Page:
Online Access

In March 2020, the Court postponed oral arguments due to the pandemic, noting that doing so was “not unprecedented. The Court postponed scheduled arguments for October 1918 in response to the Spanish flu epidemic. The Court also shortened its argument calendars in August 1793 and August 1798 in response to yellow fever outbreaks.” Two months later, we had unprecedented arguments — via telephone, following a different model, and available to the public to listen in live.

The Court has not yet said what it will do for the October 2021 term. There was considerable speculation that it would return to in-person arguments, but that was before we saw the full impact of the Delta variant. I’ll update this page when I can, or check the Court’s page on covid announcements. On the substance of argument options, Scotusblog has an interesting symposium; I fully agree with Lyle Dennison’s critique of the way arguments had been conducted by phone, although others at that symposium feel differently.

To listen in live (if that’s still happening in October)

C-SPAN appears to be the most reliable stream.  Also, occasionally hosts the C-SPAN feed along with its own live-blog of some cases (for others, they just link to c-span).

Arguments begin at 10am Eastern, with each case typically scheduled for one hour but running long now that the arguments are online.  C-SPAN offers different links for each case being argued that day. Last spring, it was necessary to follow a different link for the first and second arguments, although now it seems that you have the option to just keep the first argument’s link open if you want to listen to both. Either way, the second argument often does not start until significantly later than 11:00.  (There are always preliminary matters at 10, so the second argument always starts a bit after 11. But during telephone arguments, the Chief was allowing parties and Justices to take much more time than usual.)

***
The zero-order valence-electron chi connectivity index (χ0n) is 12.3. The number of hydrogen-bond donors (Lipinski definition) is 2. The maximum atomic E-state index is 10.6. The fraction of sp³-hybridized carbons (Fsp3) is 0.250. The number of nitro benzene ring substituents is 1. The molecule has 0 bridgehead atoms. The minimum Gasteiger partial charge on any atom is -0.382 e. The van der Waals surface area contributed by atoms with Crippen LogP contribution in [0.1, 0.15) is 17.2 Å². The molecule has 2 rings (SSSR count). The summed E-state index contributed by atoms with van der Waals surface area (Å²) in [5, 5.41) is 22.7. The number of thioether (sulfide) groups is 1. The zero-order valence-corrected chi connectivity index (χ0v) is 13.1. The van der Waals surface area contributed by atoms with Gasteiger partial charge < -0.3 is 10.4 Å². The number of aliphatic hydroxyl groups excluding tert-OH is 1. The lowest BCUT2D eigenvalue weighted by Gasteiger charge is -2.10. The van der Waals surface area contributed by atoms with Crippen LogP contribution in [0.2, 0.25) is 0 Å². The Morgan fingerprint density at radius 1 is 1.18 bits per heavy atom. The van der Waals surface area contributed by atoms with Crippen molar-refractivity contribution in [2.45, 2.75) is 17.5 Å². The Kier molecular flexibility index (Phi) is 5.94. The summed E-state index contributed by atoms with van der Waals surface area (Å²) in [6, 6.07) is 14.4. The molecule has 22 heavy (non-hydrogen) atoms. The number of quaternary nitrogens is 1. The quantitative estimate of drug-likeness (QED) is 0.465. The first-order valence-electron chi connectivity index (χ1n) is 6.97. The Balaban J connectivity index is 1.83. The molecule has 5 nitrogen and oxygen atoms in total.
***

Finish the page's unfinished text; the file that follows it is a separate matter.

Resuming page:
Later access

Apart from live streaming, there are various ways to take in the arguments after they are completed.

From the Court’s website, you can get transcripts the same day as the arguments and the audio is released that Friday (although they seem to be releasing audio even faster this term).

In addition, on Oyez you can get transcript-synchronized audio (the transcript scrolls and highlights automatically as you listen). It’s a great service. Click the case name then click the link in the left column. It takes a little while for these to be available after the audio release, but they seem to be fairly quick.